Dr Max Davie, Royal College of Paediatrics and Child Health Officer for Health Promotion said:

“This study supports the findings of our recent review of the evidence base on screen time, that while there are some negative associations between screen time and poor mental health, we cannot be sure that these links are causal, or if other factors are causing both negative health outcomes and higher screen time.

Despite the fact that technology is an increasingly essential part of daily life, the current evidence base for its health impacts is limited. It is therefore encouraging to see much-needed new research in this area, as we know that technology use is an issue that causes anxiety for parents. Our recently-published guidance encourages parents to approach screen time based on their child’s developmental age, the individual need, and the value the family place on positive activities such as socialising, exercise and sleep.  Parents should feel empowered to adjust the amount of time spent on screens by them and their children, depending on what’s important to their family life”.

Dr Ben Carter, Senior Lecturer in Biostatistics, Institute of Psychiatry Psychology & Neuroscience, King’s College London (IoPPN), said:

“This is an interesting paper that further develops the link between digital technology use and mental health, specifically linked to adolescent wellbeing. The study strengths include using three existing established cohorts to explore population level data. The findings report weak associations between digital technology use and adolescent wellbeing and conclude they are not large enough to impact on public health policy changes.

“It’s really important to note that the definition ‘digital technology use’ in this paper is not the same as social media use. It encompasses the use of the TV, computer, electronic games and mobile phones as well, and then calculates the average use of all of these (although some surveys did not specify social media use at all). Also, as lots of the data is from a time before adolescents had smart phones and tablets etc. (some of the studies collected data from as far back as 2007), this makes it hard to relate these findings to adolescents in 2019.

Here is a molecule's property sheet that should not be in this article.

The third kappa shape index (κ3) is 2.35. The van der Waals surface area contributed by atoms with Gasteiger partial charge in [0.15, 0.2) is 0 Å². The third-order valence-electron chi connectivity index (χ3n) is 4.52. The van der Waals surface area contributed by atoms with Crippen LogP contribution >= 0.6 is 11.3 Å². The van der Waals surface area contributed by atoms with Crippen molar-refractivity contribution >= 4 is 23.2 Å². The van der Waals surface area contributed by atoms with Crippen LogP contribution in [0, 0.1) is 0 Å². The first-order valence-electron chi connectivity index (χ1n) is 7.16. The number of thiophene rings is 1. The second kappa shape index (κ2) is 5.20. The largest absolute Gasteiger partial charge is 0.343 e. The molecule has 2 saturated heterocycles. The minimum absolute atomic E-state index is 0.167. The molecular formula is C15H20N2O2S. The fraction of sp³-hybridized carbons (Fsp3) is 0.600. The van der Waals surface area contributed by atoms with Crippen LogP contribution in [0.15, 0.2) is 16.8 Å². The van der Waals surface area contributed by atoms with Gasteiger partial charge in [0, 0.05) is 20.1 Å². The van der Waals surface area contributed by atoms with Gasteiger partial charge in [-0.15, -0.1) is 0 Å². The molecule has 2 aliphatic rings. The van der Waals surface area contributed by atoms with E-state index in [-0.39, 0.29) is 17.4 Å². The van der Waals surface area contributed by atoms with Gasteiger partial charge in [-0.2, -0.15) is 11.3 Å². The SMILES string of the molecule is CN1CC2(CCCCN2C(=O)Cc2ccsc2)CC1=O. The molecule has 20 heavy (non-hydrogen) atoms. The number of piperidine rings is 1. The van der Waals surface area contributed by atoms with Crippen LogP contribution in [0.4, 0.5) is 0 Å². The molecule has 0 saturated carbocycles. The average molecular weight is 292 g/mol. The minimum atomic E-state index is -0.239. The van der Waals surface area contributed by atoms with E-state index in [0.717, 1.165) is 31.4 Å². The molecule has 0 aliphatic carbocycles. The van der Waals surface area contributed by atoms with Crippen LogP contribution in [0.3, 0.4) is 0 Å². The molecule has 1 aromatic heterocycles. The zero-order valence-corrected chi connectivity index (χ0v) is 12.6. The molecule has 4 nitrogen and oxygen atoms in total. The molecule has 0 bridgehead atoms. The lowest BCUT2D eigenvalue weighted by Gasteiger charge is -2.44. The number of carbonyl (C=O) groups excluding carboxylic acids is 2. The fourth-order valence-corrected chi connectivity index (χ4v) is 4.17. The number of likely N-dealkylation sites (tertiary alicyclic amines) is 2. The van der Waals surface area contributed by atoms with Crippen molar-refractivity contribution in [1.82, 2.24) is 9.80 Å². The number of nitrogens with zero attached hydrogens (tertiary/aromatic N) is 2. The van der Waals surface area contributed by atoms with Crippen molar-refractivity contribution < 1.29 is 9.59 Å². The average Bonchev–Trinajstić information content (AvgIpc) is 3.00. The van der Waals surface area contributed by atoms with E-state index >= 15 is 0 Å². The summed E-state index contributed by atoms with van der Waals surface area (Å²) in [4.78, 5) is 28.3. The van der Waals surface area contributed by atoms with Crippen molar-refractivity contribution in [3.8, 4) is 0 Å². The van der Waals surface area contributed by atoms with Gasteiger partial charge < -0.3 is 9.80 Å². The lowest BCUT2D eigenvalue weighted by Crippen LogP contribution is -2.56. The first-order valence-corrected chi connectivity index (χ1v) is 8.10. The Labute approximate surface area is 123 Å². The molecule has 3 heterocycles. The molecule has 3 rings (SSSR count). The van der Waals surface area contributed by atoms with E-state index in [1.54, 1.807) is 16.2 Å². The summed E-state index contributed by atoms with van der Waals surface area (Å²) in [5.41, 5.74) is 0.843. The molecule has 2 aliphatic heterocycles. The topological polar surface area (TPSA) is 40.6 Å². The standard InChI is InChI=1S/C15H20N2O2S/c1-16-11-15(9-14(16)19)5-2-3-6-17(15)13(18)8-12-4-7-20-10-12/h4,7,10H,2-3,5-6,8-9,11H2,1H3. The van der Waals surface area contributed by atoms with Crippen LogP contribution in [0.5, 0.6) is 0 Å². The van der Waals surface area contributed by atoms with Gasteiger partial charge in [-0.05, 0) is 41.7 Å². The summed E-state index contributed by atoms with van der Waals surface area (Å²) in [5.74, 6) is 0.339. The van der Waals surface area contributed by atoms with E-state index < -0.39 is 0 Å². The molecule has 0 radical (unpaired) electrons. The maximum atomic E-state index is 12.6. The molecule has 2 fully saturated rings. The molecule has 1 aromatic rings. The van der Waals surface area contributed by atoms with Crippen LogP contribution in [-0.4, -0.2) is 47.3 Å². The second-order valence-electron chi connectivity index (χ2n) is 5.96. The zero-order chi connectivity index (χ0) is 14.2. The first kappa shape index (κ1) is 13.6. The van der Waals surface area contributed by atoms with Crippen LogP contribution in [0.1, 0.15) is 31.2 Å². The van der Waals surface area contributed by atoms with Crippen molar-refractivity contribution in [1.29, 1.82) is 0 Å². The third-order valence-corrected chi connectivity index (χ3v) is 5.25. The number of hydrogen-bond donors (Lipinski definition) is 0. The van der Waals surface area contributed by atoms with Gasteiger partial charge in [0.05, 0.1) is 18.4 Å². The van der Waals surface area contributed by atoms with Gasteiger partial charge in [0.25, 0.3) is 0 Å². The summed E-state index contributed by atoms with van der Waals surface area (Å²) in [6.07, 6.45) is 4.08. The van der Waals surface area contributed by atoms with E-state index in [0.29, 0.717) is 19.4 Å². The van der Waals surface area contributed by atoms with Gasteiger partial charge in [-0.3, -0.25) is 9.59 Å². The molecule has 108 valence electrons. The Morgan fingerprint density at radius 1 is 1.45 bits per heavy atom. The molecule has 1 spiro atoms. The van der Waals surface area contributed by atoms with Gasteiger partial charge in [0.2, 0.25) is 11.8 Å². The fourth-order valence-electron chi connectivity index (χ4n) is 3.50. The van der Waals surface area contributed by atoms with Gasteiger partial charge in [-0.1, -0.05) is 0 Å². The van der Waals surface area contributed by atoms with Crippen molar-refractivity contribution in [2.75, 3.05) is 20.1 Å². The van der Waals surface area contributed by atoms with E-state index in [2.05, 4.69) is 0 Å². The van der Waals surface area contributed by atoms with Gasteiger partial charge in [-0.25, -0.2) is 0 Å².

“This study was only able to look at the duration of use and not the way in which the technology was being used (the content and time it was being used) which could possibly provide a better indicator of well-being. For example, is the technology use of a twelve-year-old spending a few hours on a computer doing school work during the day the same as if it was say, 10pm at night and scrolling through social media posts for the same length of time? Therefore, the way in which technology is used by young people and the impact of social media specifically is something we need to look at in future studies.”

‘The association between adolescent well-being and digital technology use’ by Amy Orben et al. was published in Nature Human Behaviour at 16:00 UK time on Monday 14th January.

All our previous output on this subject can be seen at this weblink:

Declared interests

Prof Kevin McConway: “Kevin McConway is a Trustee of the Science Media Centre.”

Dr Ben Carter: No conflicts

None others received.